IoT security involves lots of data streamed in near real time for accurate monitoring. Here’s how Redpanda helped Exein make streaming data faster, simpler, and safer.
In today's world, securing millions of embedded Internet of things (IoT) devices is a monumental challenge. At Exein, we ensure the safety and security of all kinds of devices, ranging from small embedded systems running real-time operating systems (e.g., FreeRTOS) to larger, more capable IoT devices running a Linux kernel.
Exein Runtime is our enterprise solution that enables businesses from all industries to monitor and manage their fleet of devices in real time. Each device runs Pulsar, our open-source observability framework powered by Rust and eBPF, a powerful technology for efficient network and system performance analysis. Pulsar performs detection and response on the edge and emits threats and events to the central streaming platform for operators and analysts to action.
In this blog post, we'll discuss the challenges we faced in building the Exein Runtime, how we overcame them using Redpanda, and the benefits we gained from our partnership with them.
The challenges of real-time streaming in an IoT ecosystem
Coming from a background in Application Security, I’m accustomed to mature security frameworks (e.g. OWASP SAMM) tailored to identify common denominators across cloud environments—usually running common target architectures with relatively capable computing.
Working in embedded IoT systems is another story. The ecosystem is vast and diverse with a wide range of target architectures such as x86_64, ARM, RISC-V, and FreeRTOS, and compute availability ranging from small embedded devices all the way to powerful Linux systems.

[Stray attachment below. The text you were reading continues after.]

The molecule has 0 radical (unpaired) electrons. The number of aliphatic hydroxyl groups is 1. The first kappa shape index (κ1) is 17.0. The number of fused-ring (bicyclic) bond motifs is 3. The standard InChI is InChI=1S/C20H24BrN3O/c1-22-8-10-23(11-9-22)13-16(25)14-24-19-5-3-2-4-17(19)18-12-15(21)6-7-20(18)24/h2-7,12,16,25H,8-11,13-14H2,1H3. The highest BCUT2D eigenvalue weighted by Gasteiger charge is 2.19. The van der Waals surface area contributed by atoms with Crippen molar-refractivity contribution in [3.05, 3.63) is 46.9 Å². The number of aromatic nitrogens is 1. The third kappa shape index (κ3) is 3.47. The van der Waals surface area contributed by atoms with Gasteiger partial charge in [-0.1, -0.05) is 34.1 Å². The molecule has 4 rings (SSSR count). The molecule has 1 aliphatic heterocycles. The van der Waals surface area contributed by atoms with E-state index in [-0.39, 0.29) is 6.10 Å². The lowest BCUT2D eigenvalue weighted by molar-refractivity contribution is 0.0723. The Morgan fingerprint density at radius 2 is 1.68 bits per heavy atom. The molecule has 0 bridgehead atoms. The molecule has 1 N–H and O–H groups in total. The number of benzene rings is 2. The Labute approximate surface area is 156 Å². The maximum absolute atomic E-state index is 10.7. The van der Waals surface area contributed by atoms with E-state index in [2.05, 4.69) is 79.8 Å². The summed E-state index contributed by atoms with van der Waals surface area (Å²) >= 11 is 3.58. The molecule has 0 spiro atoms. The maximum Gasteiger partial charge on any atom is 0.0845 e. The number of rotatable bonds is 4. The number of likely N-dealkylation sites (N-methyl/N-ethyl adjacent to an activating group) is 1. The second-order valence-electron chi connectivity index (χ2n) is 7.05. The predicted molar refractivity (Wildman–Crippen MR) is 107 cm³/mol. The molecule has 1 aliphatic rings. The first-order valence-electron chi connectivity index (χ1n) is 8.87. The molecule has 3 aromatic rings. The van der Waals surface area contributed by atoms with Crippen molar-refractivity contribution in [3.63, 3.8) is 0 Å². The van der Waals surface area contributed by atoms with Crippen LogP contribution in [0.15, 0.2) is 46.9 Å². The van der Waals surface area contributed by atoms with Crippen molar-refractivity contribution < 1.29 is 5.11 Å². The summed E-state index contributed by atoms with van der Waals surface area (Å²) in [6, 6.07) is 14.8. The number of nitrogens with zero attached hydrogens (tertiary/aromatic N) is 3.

Each and every one of these devices tells its own story through events, and it’s our job to ensure that these events are sent to a central streaming platform for customers to monitor in near real time. This raised a number of challenges that we needed to overcome.
Event producers (devices) and event consumers (customer dashboards) are asymmetric, with tens of thousands of agents potentially tied to a single user.
We need to allow producers and consumers to evolve independently with minimal coupling.
We require a solution that can handle tens of thousands of events per second with low latency while ensuring data integrity.
Updating devices is difficult and often not guaranteed, so we need to factor in backward compatibility.
Choosing the right stream processing pattern
During the initial design of the platform, we looked at a number of stream processing patterns. These ranged from more common such as CRUD or MVC, to more niche patterns such as Event Sourcing or Command & Query Responsibility Segregation (CQRS); selecting the right pattern would have a compounding effect throughout the development of the platform.
Looking at our requirements we have chosen to adopt the CQRS pattern for our platform. In Martin Fowler’s words, “The main benefit is handling high-performance applications. CQRS allows you to separate the load from reads and writes allowing you to scale each independently. If your application sees a big disparity between reads and writes this is very handy.”